I only recently learned that Roger Scruton, eminent conservative and aesthetic philosopher of our day, passed on only a few short weeks ago. Between my own father's death and that of Fr. Jerome Bertram I am becoming wary of mortal news. All the same it is really worth re-visiting Scruton's thought and his journey from an apolitical, middle class rearing to that of a thinker who promoted a coherent and political significant understanding of the world.
That recounting will not happen here, but you can do it in this marvelous essay he penned seventeen years ago where he recounts his conversion while witnessing the students of Paris rioting against the bourgeoisie in '68. "I must find out what these people believe so that I may believe the exact opposite," he often said. I have alluded to Scruton in a post on searching for illumination in our post-Christian age and leaned on him significantly for two posts on what makes "good" ecclesiastical music (here and here). He even once wrote about Mgr. Alfred Gilbey in a book on wine. Do read those posts and Scruton's own essay on his intellectual conversion.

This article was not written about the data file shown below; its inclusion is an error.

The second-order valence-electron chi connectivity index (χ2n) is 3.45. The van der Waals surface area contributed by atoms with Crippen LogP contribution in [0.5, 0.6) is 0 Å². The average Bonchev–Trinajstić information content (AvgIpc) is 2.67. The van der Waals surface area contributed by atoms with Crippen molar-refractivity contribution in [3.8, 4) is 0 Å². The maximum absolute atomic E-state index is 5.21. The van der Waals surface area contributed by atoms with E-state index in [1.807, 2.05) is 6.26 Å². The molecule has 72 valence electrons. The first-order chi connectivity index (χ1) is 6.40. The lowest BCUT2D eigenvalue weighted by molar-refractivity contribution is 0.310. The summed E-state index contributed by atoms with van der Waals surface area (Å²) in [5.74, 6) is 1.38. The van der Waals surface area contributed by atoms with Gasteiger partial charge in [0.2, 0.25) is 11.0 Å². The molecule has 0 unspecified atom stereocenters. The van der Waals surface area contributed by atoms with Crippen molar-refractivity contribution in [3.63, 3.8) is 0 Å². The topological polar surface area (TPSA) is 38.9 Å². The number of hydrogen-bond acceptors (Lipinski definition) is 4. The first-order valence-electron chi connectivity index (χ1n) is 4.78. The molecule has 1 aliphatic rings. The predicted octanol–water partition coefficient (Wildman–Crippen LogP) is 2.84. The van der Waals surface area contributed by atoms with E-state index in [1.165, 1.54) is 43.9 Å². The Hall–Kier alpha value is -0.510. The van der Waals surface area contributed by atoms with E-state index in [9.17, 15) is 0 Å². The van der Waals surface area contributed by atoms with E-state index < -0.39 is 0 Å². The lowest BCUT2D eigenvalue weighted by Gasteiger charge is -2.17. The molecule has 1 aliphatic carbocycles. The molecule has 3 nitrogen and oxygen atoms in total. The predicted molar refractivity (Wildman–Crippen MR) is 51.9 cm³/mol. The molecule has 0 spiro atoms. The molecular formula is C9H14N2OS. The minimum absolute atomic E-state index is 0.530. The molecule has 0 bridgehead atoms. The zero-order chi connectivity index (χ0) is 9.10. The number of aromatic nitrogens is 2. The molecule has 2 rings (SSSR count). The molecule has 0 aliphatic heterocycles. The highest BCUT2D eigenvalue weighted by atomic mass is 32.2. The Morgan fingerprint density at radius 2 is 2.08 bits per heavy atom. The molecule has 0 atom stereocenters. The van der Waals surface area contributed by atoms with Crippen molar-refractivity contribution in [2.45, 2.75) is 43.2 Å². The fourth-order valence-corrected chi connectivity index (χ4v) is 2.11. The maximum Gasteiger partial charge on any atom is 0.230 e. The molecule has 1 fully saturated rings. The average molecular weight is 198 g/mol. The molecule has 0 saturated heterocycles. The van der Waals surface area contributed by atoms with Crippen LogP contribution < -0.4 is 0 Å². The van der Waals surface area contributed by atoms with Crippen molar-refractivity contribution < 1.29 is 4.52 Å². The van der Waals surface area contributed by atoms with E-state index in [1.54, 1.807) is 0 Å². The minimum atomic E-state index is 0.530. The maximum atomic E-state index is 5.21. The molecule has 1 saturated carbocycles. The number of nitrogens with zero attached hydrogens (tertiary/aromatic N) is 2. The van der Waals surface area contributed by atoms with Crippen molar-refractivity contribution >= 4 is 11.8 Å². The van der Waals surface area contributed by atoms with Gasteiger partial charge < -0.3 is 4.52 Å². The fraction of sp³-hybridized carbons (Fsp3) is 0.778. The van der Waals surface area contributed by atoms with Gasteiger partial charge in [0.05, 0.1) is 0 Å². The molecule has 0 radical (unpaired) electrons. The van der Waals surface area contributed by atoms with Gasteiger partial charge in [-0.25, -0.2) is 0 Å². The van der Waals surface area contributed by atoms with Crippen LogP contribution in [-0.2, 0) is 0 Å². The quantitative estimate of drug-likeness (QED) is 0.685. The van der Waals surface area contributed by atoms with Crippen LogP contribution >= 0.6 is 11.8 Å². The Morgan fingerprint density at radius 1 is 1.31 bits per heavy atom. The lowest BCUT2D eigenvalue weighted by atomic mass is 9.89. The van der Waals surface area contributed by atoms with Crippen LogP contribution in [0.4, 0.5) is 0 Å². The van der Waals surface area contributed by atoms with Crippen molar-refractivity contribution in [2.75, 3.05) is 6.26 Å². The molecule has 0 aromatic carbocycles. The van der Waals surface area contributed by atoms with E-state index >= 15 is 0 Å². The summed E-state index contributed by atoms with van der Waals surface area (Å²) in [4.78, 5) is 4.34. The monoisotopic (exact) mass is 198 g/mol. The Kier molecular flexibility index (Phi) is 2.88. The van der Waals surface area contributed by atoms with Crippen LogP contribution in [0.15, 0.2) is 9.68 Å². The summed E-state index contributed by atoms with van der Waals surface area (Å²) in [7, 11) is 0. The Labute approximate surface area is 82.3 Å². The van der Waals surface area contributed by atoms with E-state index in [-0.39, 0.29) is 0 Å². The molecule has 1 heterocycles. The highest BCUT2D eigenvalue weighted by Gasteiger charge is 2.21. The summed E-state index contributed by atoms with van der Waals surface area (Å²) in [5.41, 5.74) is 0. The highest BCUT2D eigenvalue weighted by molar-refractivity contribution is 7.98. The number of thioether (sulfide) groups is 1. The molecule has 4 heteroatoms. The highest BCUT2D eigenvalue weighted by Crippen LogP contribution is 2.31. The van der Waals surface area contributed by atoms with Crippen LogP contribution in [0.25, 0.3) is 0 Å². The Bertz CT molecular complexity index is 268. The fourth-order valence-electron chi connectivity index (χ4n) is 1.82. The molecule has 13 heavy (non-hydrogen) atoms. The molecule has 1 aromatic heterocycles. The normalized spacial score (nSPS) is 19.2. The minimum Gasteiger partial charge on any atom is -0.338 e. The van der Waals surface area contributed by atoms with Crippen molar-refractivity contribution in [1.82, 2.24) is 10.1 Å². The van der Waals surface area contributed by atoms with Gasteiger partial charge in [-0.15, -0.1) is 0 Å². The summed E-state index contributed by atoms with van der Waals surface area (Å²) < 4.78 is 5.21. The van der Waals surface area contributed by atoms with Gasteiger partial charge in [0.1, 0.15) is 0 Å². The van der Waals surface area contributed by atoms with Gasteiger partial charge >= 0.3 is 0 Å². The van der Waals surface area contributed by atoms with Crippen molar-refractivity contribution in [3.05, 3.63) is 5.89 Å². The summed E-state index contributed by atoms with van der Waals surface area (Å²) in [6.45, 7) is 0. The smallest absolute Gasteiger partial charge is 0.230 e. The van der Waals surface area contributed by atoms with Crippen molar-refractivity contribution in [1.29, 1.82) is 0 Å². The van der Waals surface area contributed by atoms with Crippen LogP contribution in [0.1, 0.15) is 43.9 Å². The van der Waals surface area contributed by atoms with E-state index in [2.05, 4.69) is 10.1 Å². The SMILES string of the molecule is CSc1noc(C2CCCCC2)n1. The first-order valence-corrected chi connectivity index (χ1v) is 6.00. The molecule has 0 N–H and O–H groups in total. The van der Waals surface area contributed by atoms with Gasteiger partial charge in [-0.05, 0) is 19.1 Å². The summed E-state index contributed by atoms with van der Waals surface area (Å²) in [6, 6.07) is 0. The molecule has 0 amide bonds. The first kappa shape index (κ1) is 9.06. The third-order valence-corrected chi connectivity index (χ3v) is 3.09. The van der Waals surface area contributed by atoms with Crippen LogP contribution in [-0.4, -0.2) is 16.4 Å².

I do not know the condition of his soul in how he died, but I do find some lament in how he lived. He was a realistic and did not hanker after a past age. He wished to conserve traditions, meanings, and institutions given to us by the dead so that they may be passed on to the unborn; he was a true traditionalist. Aware of the irreligiosity of his age he was moved by the less radical Enlightenment and post-Enlightenment philosophers, namely Hegel and Kant, and seems to have latched on to some quieter ideas of the Romantic era, which used art and philosophy to replace the God sized hole in the human heart, perhaps including Scruton's own heart.
He was a traditionalist, too, in that he retained ancient ideas and questions and passed them on to the new generation.